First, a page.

Janet Babin, Economic Development Reporter, WNYC News
Janet Babin is a reporter at WNYC covering economic development.
Bus riders in Nassau County, Long Island, are gearing up for some unwanted changes in the Nassau Inter County Express bus service, known as NICE.
Veolia Transportation, which operates NICE, is scaling back bus service, in part, because the county has limited funds for the service.
The company defended the changes, saying it went to great pains to trim only the least used bus services.
NICE CEO Michael Setzer said the company eliminated some trips that “are not useful to the public.”
Some of the changes may help riders travel more efficiently, according to the company. Two new express routes have been added and one line that goes from Hicksville to Jamaica, the N6, will now run express. Another bus line that was eliminated a few years ago, that serves Mercy Medical Center in Rockville Center, has been reinstated.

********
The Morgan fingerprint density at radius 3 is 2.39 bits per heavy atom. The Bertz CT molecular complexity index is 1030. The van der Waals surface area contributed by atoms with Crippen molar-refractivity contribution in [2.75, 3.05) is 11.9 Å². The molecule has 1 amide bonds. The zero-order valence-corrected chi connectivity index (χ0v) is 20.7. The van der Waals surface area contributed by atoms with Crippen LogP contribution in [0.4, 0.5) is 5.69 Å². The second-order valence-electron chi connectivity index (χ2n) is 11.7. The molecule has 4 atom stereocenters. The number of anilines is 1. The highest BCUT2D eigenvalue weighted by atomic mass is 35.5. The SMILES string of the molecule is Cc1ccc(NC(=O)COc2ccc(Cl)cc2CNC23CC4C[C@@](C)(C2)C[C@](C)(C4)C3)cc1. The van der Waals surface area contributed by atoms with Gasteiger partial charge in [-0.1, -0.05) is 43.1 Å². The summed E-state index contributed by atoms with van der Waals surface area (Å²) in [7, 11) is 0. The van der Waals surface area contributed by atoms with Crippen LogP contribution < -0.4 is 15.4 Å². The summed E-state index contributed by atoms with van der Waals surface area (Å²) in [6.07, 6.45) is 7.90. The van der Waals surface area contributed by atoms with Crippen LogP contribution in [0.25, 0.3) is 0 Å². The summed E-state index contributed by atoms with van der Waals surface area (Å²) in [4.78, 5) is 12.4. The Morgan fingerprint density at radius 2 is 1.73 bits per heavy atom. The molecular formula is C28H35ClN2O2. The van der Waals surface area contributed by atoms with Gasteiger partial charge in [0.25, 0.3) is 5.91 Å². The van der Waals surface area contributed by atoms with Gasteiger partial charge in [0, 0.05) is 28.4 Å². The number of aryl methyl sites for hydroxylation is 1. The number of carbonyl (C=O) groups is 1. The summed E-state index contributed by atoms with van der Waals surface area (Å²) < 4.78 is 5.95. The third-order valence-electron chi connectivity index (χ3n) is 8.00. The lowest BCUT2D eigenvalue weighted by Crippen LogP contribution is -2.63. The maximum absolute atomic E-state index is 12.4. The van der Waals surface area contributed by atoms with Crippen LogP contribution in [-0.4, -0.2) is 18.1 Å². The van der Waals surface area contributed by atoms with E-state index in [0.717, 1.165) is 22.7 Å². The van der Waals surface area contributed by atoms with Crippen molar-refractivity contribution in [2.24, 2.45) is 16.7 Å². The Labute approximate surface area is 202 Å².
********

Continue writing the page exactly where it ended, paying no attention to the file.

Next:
“We’ve spread out the distance between buses on a few routes, but we’ve also made the schedules more consistent with actual traffic conditions, so that buses will be on time,” Setzer said.
But Ryan Lynch, with the advocacy group Tri-State Transportation Campaign, is concerned by the changes. “Service will be reduced one way or the other, on 60 percent of the entire system. That means some people may lose entire service on Saturdays or midday service.”
NICE is the Nassau County-owned bus system. From the 1970s until January of this year, it was operated by the MTA. The Nassau County Legislature voted unanimously last December to hand over bus service, to Veolia Transportation, to operate the system under a private-public partnership agreement, where Veolia operates the service, but the county continues to own the assets, like the buses.